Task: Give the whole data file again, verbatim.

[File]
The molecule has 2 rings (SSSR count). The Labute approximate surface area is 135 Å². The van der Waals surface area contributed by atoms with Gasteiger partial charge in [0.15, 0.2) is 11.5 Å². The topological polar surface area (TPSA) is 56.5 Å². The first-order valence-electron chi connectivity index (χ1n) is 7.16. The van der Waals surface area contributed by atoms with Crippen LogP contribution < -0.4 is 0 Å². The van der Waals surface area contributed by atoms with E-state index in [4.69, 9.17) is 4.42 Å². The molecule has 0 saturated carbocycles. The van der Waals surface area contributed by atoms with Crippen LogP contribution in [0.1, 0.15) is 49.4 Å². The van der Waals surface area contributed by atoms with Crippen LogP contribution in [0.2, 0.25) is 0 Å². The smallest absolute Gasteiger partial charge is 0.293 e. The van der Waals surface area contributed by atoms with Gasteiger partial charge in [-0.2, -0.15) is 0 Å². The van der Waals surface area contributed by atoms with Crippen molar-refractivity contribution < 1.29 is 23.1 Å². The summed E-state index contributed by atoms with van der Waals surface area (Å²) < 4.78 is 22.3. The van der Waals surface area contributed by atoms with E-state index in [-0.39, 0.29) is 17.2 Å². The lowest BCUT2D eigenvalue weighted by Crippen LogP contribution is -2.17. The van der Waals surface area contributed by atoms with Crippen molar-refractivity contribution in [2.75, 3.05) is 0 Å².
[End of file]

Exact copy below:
The molecule has 2 rings (SSSR count). The Labute approximate surface area is 135 Å². The van der Waals surface area contributed by atoms with Gasteiger partial charge in [0.15, 0.2) is 11.5 Å². The topological polar surface area (TPSA) is 56.5 Å². The first-order valence-electron chi connectivity index (χ1n) is 7.16. The van der Waals surface area contributed by atoms with Crippen LogP contribution < -0.4 is 0 Å². The van der Waals surface area contributed by atoms with E-state index in [4.69, 9.17) is 4.42 Å². The molecule has 0 saturated carbocycles. The van der Waals surface area contributed by atoms with Crippen LogP contribution in [0.1, 0.15) is 49.4 Å². The van der Waals surface area contributed by atoms with Crippen LogP contribution in [0.2, 0.25) is 0 Å². The smallest absolute Gasteiger partial charge is 0.293 e. The van der Waals surface area contributed by atoms with Gasteiger partial charge in [-0.2, -0.15) is 0 Å². The van der Waals surface area contributed by atoms with Crippen molar-refractivity contribution < 1.29 is 23.1 Å². The summed E-state index contributed by atoms with van der Waals surface area (Å²) < 4.78 is 22.3. The van der Waals surface area contributed by atoms with E-state index in [-0.39, 0.29) is 17.2 Å². The lowest BCUT2D eigenvalue weighted by Crippen LogP contribution is -2.17. The van der Waals surface area contributed by atoms with Crippen molar-refractivity contribution in [2.75, 3.05) is 0 Å².